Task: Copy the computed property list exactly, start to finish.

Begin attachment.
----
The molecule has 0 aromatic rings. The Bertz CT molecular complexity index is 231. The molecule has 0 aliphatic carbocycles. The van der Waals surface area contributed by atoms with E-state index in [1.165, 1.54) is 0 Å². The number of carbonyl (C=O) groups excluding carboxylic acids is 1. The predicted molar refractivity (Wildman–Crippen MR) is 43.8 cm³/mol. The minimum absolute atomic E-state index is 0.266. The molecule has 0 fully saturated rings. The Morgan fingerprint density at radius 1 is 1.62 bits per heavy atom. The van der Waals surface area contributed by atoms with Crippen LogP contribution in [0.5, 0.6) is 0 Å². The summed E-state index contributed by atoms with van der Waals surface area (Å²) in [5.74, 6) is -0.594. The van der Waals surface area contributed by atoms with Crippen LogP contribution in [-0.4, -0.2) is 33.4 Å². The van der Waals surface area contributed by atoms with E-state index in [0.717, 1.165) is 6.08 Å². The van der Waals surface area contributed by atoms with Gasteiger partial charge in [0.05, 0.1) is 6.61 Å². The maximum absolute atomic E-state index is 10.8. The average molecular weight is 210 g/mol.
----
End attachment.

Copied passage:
The molecule has 0 aromatic rings. The Bertz CT molecular complexity index is 231. The molecule has 0 aliphatic carbocycles. The van der Waals surface area contributed by atoms with E-state index in [1.165, 1.54) is 0 Å². The number of carbonyl (C=O) groups excluding carboxylic acids is 1. The predicted molar refractivity (Wildman–Crippen MR) is 43.8 cm³/mol. The minimum absolute atomic E-state index is 0.266. The molecule has 0 fully saturated rings. The Morgan fingerprint density at radius 1 is 1.62 bits per heavy atom. The van der Waals surface area contributed by atoms with Crippen LogP contribution in [0.5, 0.6) is 0 Å². The summed E-state index contributed by atoms with van der Waals surface area (Å²) in [5.74, 6) is -0.594. The van der Waals surface area contributed by atoms with Crippen LogP contribution in [-0.4, -0.2) is 33.4 Å². The van der Waals surface area contributed by atoms with E-state index in [0.717, 1.165) is 6.08 Å². The van der Waals surface area contributed by atoms with Gasteiger partial charge in [0.05, 0.1) is 6.61 Å². The maximum absolute atomic E-state index is 10.8. The average molecular weight is 210 g/mol.